Consistent with this alternative account, George J. Borjas and Valerie A. Ramey have argued that much of the increase in earnings inequality in the 1980s can be traced to the erosion of "rents" earned by low-skilled workers in concentrated industries -- an erosion they attribute to increased foreign competition in durable goods manufacturing. They show that trade competitiveness in this sector has closely mirrored trends in wage inequality since the 1970s. A 1993 study by Maria Papadakis underscores the role of durable goods industries in the worsening of the trade balance in the early 1980's. She reports that the trade balance shifted from a $3.6 billion surplus in 1982 to a $67.8 billion deficit just two years later. By 1987 the manufacturing trade deficit rose to $125 billion. She attributes about 55 percent of the increase in the trade deficit to four durable goods industries that pay relatively high wages: motor vehicles (24.5 percent, nonelectrical machinery (14.7 percent), electronic equipment (9.7 percent) and electrical machinery (5.5 percent).

Other economists, including Paul Krugman and Robert Lawrence, argue that trade shifts do not account for the bulk of the wage collapse. These studies, however, focus exclusively on various indicators of import penetration and export shares, and not on how trade patterns affect labor's bargaining power.

By the 1980s, concession bargaining had become widespread. According to labor economist Daniel Mitchell, the proportion of workers with private-sector union contracts whose wages were frozen or cut ranged from 0 to 5 from 1964 through 1980, rose to 8 percent in 1981, jumped to 44 percent in 1982 and 37 percent in 1983. While dropping to 23 percent in 1984 and 26 percent in 1985, by historical standards these rates have remained at remarkably high levels. In the eminently mainstream Brookings Papers on Economic Activity, Mitchell describes the increasingly confrontational approach of employers:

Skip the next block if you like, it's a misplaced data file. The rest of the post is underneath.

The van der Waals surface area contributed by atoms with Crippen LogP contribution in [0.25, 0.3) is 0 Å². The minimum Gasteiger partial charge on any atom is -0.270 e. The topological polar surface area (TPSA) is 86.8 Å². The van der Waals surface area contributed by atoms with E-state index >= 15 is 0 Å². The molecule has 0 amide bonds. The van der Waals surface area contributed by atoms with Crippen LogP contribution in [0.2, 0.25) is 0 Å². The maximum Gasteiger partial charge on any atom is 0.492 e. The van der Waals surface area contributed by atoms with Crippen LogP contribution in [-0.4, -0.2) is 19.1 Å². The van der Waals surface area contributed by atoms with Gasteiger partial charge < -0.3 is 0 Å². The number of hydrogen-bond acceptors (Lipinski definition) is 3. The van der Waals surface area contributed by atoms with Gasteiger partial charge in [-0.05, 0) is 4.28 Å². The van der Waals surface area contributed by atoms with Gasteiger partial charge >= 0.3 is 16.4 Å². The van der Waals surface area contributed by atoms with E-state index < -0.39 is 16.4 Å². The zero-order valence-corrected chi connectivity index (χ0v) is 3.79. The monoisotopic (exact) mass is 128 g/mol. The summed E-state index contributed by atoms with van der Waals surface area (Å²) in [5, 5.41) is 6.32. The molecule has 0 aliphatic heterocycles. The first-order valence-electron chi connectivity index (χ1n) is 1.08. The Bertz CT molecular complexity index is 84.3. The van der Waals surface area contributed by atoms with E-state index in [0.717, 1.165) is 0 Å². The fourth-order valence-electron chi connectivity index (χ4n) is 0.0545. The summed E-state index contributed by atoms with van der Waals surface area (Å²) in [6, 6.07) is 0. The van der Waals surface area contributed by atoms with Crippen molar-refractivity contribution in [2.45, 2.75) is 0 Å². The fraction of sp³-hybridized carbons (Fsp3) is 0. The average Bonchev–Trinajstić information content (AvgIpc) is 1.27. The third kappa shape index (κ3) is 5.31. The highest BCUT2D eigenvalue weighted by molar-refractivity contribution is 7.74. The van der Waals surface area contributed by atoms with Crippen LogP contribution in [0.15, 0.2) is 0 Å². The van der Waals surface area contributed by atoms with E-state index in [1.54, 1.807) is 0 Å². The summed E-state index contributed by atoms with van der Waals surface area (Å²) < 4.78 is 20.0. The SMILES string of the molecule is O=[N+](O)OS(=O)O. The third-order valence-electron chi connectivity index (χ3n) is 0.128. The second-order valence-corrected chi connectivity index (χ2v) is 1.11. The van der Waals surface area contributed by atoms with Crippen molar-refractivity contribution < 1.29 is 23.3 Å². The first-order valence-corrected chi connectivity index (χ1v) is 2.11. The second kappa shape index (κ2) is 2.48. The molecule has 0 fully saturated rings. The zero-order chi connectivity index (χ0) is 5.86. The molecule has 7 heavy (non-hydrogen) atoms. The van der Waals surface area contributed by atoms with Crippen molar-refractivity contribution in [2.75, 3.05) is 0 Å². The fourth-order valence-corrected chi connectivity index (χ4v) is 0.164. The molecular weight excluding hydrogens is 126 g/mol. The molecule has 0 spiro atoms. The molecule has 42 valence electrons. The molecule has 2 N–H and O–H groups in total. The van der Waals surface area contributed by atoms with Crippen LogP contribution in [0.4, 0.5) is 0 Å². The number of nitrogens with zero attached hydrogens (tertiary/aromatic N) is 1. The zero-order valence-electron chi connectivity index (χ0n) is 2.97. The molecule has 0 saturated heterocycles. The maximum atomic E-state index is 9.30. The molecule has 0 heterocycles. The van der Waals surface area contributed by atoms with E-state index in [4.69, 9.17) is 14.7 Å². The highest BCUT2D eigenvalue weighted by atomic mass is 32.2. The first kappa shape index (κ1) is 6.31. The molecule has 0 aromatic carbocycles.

"[T]he longevity of the (wage) concession movement and its spread to less-than-dire situations suggest that the initial concessions have encouraged other employers to try their luck in demanding similar settlements. . . . Management, cheered by what is perceived as a shift in the balance of power, has changed its bargaining goals..."

Downsizing often works in tandem with wage concessions. For example, General Motors has recently agreed to sell most of its ownership in three plants employing some 2,000 employees. These workers, currently covered by a UAW contract that guarantees them the same wage as assembly line workers, will have to negotiate a separate agreement with the new company at the end of the contract, virtually guaranteeing wage concessions in the near future.

Another way to reduce labor costs is to substitute part-time and temporary workers for permanent full-time workers. The temporary help industry grew eight times faster than employment in all nonagricutural industries between 1978 and 1985 and increased from 620,500 workers in 1984 to 1,031,500 in 1989.

While the same technological advances have been occurring in Canada and Western Europe, there has not been a comparable collapse of wages. A key difference, of course, is that unions and other wage setting institutions remain much stronger in other industrial nations. Labor economists John DiNardo and Thomas Lemieux have compared wage inequality trends in Canada and the U.S. in the 1980s. Despite the similar labor markets, Dinardo and Lemieux find that "during this period, union density fell precipitously in the United States but declined very little in Canada. Similarly, the real minimum wage declined by 23 percent in the United States but by only 12 percent in Canada . . . We find that unions and the minimum wage accounted for 80 percent of the difference in the growth of inequality in the two countries." Another study, by Gary Loveman and David Blanchflower, concludes that unions and the minimum wage help to explain the different experiences of France (low inequality growth) and Great Britain (increasing wage inequality) during this period.

Moreover, our national social policies have undermined traditional wage-setting norms in the private sector. The U.S. continues to rely heavily on employers to provide health insurance, pensions, child care, and other fundamental benefits -- benefits that appear as labor costs to employers. These costs are assumed by the public sector in most other developed countries. As the costs of benefits rise, our "privatized" benefits system encourages employers to substitute part-time and temporary low-wage jobs. This magnifies the gap between primary and secondary labor market jobs, increasing both the share of low earners and wage inequality.